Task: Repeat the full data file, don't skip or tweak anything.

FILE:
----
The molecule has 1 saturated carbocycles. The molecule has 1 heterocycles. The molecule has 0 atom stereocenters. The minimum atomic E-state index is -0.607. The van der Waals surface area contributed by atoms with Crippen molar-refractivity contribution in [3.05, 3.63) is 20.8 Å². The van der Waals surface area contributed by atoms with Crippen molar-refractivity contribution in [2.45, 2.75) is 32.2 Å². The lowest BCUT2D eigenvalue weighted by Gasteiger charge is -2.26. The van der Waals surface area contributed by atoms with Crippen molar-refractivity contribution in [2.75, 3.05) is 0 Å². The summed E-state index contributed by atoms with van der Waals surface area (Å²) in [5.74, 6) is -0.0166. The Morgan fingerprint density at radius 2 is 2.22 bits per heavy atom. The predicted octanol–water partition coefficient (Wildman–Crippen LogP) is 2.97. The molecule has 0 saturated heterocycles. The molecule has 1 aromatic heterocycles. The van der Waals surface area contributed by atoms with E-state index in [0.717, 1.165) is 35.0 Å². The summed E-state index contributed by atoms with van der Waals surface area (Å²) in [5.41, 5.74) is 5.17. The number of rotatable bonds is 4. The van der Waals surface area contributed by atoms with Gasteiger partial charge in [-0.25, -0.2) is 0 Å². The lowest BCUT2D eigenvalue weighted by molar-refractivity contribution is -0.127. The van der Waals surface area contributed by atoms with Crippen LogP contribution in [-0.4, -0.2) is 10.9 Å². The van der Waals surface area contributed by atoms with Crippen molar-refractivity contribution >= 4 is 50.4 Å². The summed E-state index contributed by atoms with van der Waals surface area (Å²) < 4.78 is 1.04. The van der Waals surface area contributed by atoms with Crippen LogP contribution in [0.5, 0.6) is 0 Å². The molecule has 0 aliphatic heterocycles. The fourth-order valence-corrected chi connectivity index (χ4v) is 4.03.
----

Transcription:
The molecule has 1 saturated carbocycles. The molecule has 1 heterocycles. The molecule has 0 atom stereocenters. The minimum atomic E-state index is -0.607. The van der Waals surface area contributed by atoms with Crippen molar-refractivity contribution in [3.05, 3.63) is 20.8 Å². The van der Waals surface area contributed by atoms with Crippen molar-refractivity contribution in [2.45, 2.75) is 32.2 Å². The lowest BCUT2D eigenvalue weighted by Gasteiger charge is -2.26. The van der Waals surface area contributed by atoms with Crippen molar-refractivity contribution in [2.75, 3.05) is 0 Å². The summed E-state index contributed by atoms with van der Waals surface area (Å²) in [5.74, 6) is -0.0166. The Morgan fingerprint density at radius 2 is 2.22 bits per heavy atom. The predicted octanol–water partition coefficient (Wildman–Crippen LogP) is 2.97. The molecule has 0 saturated heterocycles. The molecule has 1 aromatic heterocycles. The van der Waals surface area contributed by atoms with E-state index in [0.717, 1.165) is 35.0 Å². The summed E-state index contributed by atoms with van der Waals surface area (Å²) in [5.41, 5.74) is 5.17. The number of rotatable bonds is 4. The van der Waals surface area contributed by atoms with Gasteiger partial charge in [-0.25, -0.2) is 0 Å². The lowest BCUT2D eigenvalue weighted by molar-refractivity contribution is -0.127. The van der Waals surface area contributed by atoms with Crippen LogP contribution in [-0.4, -0.2) is 10.9 Å². The van der Waals surface area contributed by atoms with Crippen molar-refractivity contribution >= 4 is 50.4 Å². The summed E-state index contributed by atoms with van der Waals surface area (Å²) < 4.78 is 1.04. The van der Waals surface area contributed by atoms with Crippen LogP contribution in [0.5, 0.6) is 0 Å². The molecule has 0 aliphatic heterocycles. The fourth-order valence-corrected chi connectivity index (χ4v) is 4.03.